'Birmingham is my second home': Panto star Matt Slack talks ahead of Snow White role at Birmingham Hippodrome
There are plenty of bigger names. Beverley Knight and Meera Syal, Jimmy Osmond and Marti Pellow, Lee Mead and the perfectly formed showman that is John Barrowman.
All of them carry more cachet than the follically-challenged Matt (who he) Slack. Hell – and sorry Matt, but it’s true – even The Krankies have a bigger profile.
And yet the real reason why Birmingham’s annual panto is the UK’s best is this: it stars Matt Slack. And Matt flippin’ Slack is the King Kong of panto, the champion of laughs and giggles, the inimitable, preeminent, first class boss of audience participation.
When it comes to oh-no-he-didn’t, oh-yes-he-did, when we all need a bit of he’s-behind-you – where – OVER THERE – Matt Slack is the King of Kings, the Lord of Lords, the Capo Di Tutti Capi. Slack is, in short, a God.
Slack’s name might not carry the same clout as Joan Collins, Nigel Havers and Gok Wan at other times of the year – hell, the guy hasn’t even got a Wiki page: someone fix that now and whack up a page – but he’s the nonpareil when it comes to panto.
Now in his seventh year at the Hippodrome, Slack will thrill almost 2,000 fans with 12 shows a week as he notches up his God-knows-how-many performance between December 21 and February 2.
Lining up with Lesley Joseph, Joe McElderry and Faye Brookes, Slack will star in the fairest panto of them all – Snow White And The Seven Dwarfs. The Black Country’s very own Doreen Tipton will join him for a show guaranteed to provide laugh out loud moments.
Slack is thrilled that he’s made the show his own. Though, of course, he’s humility itself when we suggest it’s all about him. Oh no it isn’t. Oh yes it is. No it isn’t. Yes it blinkin’ well is.
Slack started out as a blue coat for Pontins back in 1993. Two years later he became an entertainments manager and won the Pontins award for “Entertainer of the Year”. That same year he went on to win the prestigious Stairway to the Stars one of the biggest talent shows in the country. The following year, after breaking out on to the cabaret circuit he won “Best Comedy Act” and also took the title of outright winner in the Entertainer of the Year, South West Awards.
TV work followed while he continued to plough his furrow at holiday centres, on cruise ships and in theatres around the UK.
Matt’s first panto saw him play the role of the court jester in Snow White (Pavilion Theatre, Worthing). It smashed box office records and put Matt on the path to becoming one of the country’s leading pantomime performers. He appeared in several summer season shows in Blackpool and Torquay, where he headlined for three consecutive years at the Babbacombe theatre.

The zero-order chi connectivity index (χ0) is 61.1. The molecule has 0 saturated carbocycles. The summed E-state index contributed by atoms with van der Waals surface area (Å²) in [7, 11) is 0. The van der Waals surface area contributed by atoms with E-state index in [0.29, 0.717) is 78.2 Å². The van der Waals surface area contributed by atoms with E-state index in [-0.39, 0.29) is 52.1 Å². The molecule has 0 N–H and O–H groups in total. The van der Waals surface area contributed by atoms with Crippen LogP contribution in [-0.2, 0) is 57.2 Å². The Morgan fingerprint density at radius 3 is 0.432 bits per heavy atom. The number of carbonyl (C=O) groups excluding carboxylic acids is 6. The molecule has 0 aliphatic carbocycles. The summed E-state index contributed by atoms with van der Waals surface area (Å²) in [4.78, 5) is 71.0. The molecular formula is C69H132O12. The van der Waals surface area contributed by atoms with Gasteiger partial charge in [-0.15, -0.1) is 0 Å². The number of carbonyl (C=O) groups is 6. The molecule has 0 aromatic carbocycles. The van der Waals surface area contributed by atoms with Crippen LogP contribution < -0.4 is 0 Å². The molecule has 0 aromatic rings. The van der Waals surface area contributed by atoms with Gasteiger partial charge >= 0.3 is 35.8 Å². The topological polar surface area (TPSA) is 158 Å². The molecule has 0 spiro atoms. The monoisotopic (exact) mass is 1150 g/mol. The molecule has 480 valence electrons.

Matt then made the move into musical theatre though panto kept drawing him back and for the past seven years he’s led the line at Birmingham Hippodrome.
Not that he’s content with 17,652 shows and 11,887,943 laughs this Christmas. He’s also slotted in a little consultancy work, putting together a show in Cardiff before opening in Brum. “I made my directorial debut this way in Cardiff. I literally started directing on 25th November in Cardiff, we rehearsed that over two weeks to get it up and running and then the following morning I was off to London to start rehearsals for the panto.”
The gig in Cardiff came from the makers of the Hippodrome panto, Qdos. “They asked me because of the way things have gone in Birmingham. It’s the way I should be moving forward. I’m a veteran of panto now and I would like to think I know what I’m on about. It’s nice for me to sit back and tell people what to do for a change. It also gives me a better understanding of the other side of the coin.”
Panto comes but once a year. From December to February, families rejoice to shows that they’re able to watch together. And yet for Slack, the process is ongoing. No sooner will he wrap up Snow White in Birmingham than he’ll start work on next year’s show.
“The process is relentless. It is literally all year round. We will finish the panto at the start of February after doing two shows a day for six weeks – that’s 12 shows, isn’t it. It really is hard work. We put on all of those shows in a short space of time with new material. Nothing is ever tried and by the opening night we have to put on a gleaming show. Believe me, there’s a lot of pressure.”
And then there’s the pressure to keep it up. With families forking out money that might easily be spent on gifts or turkeys, expectations are invariably high. And despite there being so many shows, performers are expected to be on top of their game day in and day out.
“It never stops. Whether you’re ill or have flu or no vocal chords or no ligaments, you carry on and get through it. Sometimes you feel like you’re doing something supernatural, then the process starts again for the next show. It’s exhausting and exhilarating and fantastic. There are ups and downs. Every emotion goes into the mix. But when you get it right it’s magical.”
When the shows come to an end, Slack sometimes feels as though he has the bends. Readjusting from hyper-adrenalinised performances to a slower pace isn’t easy.
“The only way to describe it is like you’re on a high speed train and you’re going on the bullet train around Japan and you motor along and all of a sudden it stops and you get off and you’re a bit giddy. It takes a long, long time to come down. You learn to adapt to it and try to switch off, as much as possible. I won’t lie, it’s difficult. I’m a celebrity once a year and I have all this attention and adulation but I quite like being a celebrity in Birmingham – I couldn’t cope with it all year round. When I’m not doing the show, I like going to Devon and play golf and spend time with my parents and friends. I have a nice life. In amongst that, the work goes on.”